Internet vs. Agent: Study on VAs Shows Changes in Consumer Research

LIMRA finds changes in how consumers value sources of insurance information

Nearly two-thirds of consumers looking for information about annuities turned to the Internet, a LIMRA study released Wednesday found. The fact that people use the Internet to search for information is hardly earth-shattering, but LIMRA did find that the Internet is becoming a more valuable source in consumers’ eyes than it has been. In fact, while the Internet is gaining in value to consumers as a source of insurance information, insurance professionals are becoming less valuable to consumers.

Despite dropping slightly in consumers’ estimation, insurance professionals are still the most valuable source for information about insurance and annuities. Thirty-seven percent of consumers rated professionals as their most valuable source in 2012, down eight points from 2006. By comparison, the percentage of consumers who rated the Internet as their most valuable source increased seven points, from 18% in 2006 to 25% in 2012.

Mary Art, Research Director, LIMRA Technology ResearchWhile 61% of consumers go online to get information about annuities and insurance products, 69% still go to an insurance agent, broker or advisor, Mary Art (left), research director for LIMRA technology research, said in a statement.

While people are searching online for information, they still go to agents and advisors to actually make a purchase, Art told AdvisorOne on Friday. “One in 10 purchase online,” she said. “They use both in their research process, but they’re trying to collect as much information as they can.”

When consumers do go online, they’re typically looking for information about a company and its product offerings, general product information and, of course, to compare prices. Those topics were the most popular across all ages and income levels.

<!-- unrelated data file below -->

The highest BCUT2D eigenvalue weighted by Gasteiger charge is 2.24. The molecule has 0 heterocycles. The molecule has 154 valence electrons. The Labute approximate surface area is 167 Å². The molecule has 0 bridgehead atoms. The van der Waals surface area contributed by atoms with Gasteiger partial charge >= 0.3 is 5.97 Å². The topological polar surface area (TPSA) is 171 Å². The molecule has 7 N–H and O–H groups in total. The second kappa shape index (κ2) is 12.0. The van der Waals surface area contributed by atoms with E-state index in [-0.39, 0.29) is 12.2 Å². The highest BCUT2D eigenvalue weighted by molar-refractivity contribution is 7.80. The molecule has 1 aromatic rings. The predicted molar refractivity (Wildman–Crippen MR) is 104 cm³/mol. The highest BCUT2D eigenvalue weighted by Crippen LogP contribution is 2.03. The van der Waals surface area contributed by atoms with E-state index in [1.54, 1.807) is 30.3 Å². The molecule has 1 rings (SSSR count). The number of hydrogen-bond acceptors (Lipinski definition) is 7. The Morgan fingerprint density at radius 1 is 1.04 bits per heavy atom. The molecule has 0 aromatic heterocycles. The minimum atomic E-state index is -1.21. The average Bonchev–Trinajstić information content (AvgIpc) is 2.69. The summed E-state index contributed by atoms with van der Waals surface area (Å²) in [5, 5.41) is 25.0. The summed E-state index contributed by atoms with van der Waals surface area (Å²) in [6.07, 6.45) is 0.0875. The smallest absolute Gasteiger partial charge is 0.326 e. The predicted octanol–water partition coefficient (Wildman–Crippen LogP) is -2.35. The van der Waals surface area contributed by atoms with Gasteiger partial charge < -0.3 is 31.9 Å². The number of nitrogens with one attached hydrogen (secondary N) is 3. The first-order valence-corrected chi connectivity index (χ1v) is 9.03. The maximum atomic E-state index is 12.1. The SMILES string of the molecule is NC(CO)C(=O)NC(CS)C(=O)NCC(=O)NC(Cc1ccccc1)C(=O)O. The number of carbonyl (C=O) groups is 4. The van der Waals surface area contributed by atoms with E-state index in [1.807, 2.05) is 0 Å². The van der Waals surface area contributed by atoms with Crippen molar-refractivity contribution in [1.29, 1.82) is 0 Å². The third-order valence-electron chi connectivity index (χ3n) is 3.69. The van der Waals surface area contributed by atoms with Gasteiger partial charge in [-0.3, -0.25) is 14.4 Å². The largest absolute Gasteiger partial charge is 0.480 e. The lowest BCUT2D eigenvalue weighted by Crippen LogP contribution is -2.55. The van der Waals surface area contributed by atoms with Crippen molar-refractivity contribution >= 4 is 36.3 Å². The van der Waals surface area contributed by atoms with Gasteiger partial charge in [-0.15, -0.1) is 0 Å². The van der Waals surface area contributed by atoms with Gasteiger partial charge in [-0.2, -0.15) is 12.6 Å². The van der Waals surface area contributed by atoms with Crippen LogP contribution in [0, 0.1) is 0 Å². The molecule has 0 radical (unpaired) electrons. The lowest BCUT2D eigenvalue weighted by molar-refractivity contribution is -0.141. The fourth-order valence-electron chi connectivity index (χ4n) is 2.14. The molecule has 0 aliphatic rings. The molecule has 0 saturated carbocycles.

“One thing advisors need to understand is that the majority of people who come to them have looked online or will look online when they leave them,” Art said. “They have to accept that the Internet is part of the process.”

Where do consumers go for information?The report noted that while consumers of all ages and income levels are looking for the same kind of information, men and younger, higher-income consumers with more education tend to look online more than other groups. Consumers without children were also more likely to use the Internet as a source than those with children.

Generation Y consumers are more likely than older consumers to go online for information, of course,  but LIMRA also found those younger consumers used more sources of information than Gen X or boomer consumers.

“Once someone forms a relationship with an advisor, they’re more likely to call again,” Art said. Younger people, however, are still trying to educate themselves and likely haven’t established a relationship with an advisor.

While many consumers go online for information about insurance products, their search is usually triggered by offline events like a meeting with an advisor or insurance agent, a suggestion from someone they know, a life event or their employers’ human resources department.

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